Peter gets a sharp and very strong response from Jesus. “Get behind me, Satan!” Jesus demands. From praising and commissioning Peter to be the leader of the future Church, Jesus roundly rebukes him. He and the disciples just don’t get it! Maybe he remembers his forty days in the wilderness, Satan tempting him with power. Look, if you align with me all these kingdoms will be yours. Just say the word. Forget the one who is pulling you to himself, always to himself, forget your father. “Get behind me, Satan!” he cries out again as he did in the wilderness, directly to Peter, reversing what he had told him in their previous encounter. Now his meaning is just as clear: “Peter, you are thinking of all this in human terms. You are thinking of human power and armies and wealth, and even of violence. But the ways of God are different. He says “ If any want to become my followers let them deny themselves and take up their cross and follow me. For those who want to save their life will lose it and those who lose their life for my sake and for the sake of the gospel will save it.’

And I ask myself, ‘Do I want to follow him?’ It will not be easy. I am not promised power or wealth or importance. I will recognize that God is the centre of my existence, not me, not myself.

“Take up your cross,” he tells them, he tells us, “and follow me.” Those early believers who listened to Mark’s story knew only too well what taking up your cross means. Crucifixion. They knew the reality of Roman cruelty.

They quickly learned what we are invited to learn every day. The life we are called to live as Christ-followers is filled with paradox. We gain by losing. We are saved by dying to self. The first become last. The last, the despised, become first. This is no happiness gospel. This is no prosperity gospel. We are not called to make millions while others go hungry. We are not called to live in mansions when others have nowhere to lay their heads.

The gospel of Christ is not casual. It is not reserved for those who say the right words while their lives speak of prestige and power.

It may not seem that way in this unequal and unjust society of ours. In times of distress, we ask: “Where is Godin all this? Where is Love?’ And then we remember Gethsemane and Christ’s tears and sweat, and his passion. Yet, he did pick up his own cross and obeyed. Taking up our cross means recognizing Christ crucified in the suffering world around us, and then recalling that true discipleship is paved by the way of our own cross.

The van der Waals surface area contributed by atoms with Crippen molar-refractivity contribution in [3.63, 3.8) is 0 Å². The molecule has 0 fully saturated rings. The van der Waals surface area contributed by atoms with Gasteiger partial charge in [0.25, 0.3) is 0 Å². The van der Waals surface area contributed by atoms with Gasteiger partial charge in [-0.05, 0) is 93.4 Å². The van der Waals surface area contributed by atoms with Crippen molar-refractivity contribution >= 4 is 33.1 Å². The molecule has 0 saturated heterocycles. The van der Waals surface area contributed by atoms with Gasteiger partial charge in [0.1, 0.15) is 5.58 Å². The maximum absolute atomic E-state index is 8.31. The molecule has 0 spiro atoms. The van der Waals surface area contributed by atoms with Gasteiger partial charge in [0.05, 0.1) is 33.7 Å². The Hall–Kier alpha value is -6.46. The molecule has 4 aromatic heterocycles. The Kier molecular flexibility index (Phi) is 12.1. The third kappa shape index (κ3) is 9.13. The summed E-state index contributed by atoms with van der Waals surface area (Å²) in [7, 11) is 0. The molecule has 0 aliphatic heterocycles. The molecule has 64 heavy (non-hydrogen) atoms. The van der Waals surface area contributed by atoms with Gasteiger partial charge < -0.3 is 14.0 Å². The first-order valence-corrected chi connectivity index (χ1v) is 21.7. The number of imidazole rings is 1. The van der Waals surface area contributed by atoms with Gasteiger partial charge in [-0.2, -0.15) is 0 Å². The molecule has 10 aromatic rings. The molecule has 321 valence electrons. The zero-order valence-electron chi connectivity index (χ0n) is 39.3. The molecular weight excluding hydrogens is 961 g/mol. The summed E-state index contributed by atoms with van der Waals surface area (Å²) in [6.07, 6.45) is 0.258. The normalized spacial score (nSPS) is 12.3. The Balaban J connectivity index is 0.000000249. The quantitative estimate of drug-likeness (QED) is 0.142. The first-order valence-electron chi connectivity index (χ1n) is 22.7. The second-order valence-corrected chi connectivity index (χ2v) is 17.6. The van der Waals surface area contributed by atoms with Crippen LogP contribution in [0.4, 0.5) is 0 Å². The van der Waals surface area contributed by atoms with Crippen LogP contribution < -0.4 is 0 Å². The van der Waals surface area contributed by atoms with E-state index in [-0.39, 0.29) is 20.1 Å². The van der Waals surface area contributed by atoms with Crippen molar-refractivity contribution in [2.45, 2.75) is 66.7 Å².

But walking the way of the cross and proclaiming Christ crucified isn’t the end of the story. No, it’s just the beginning! The story continues on, through the resurrection at Easter, and to this very moment! In Marks’ Gospel he tells us the story of our redemption in the life and Ministry of Jesus. His relationships and stories, parables and healings, the expressions of his love he shows that his love does not use force to take people from the predicament of violence. We read all that we know of the nature and purpose of God’s love as we journey with Jesus through Lent. We make it our own. We will go through to the passion, the crucifixion where God in Jesus takes upon himself the whole world’s experience of violence evil and death out of love.

And then we journey on to Easter Day that cataclysmic event, the one which once and for all shows to us that God defeats evil and death and inaugurates the final chapter in our history, living out for ever all that is made known in Jesus’ life death and resurrection. This is the truth – all that separates and injures and destroys is and will be overcome by all that unites and heals and creates. This is the truth at the heart of our faith, that life is stronger than death, that love is stronger than hate.

We cannot know the fullness of Christ’s resurrection unless we are willing to know Christ crucified. The Great Fifty Days of Easter find their meaning only after the solemn forty days of Lent. Easter morning finds its consummation only through Good Friday.

And so, as we continue our journey through this holy season of Lent, may we walk alongside one another, bearing our crosses and proclaiming the faith of Christ crucified—the faith of militant love. Of subversive grace. And of radical mercy. And may our hearts be filled with the sure and certain hope of the resurrection!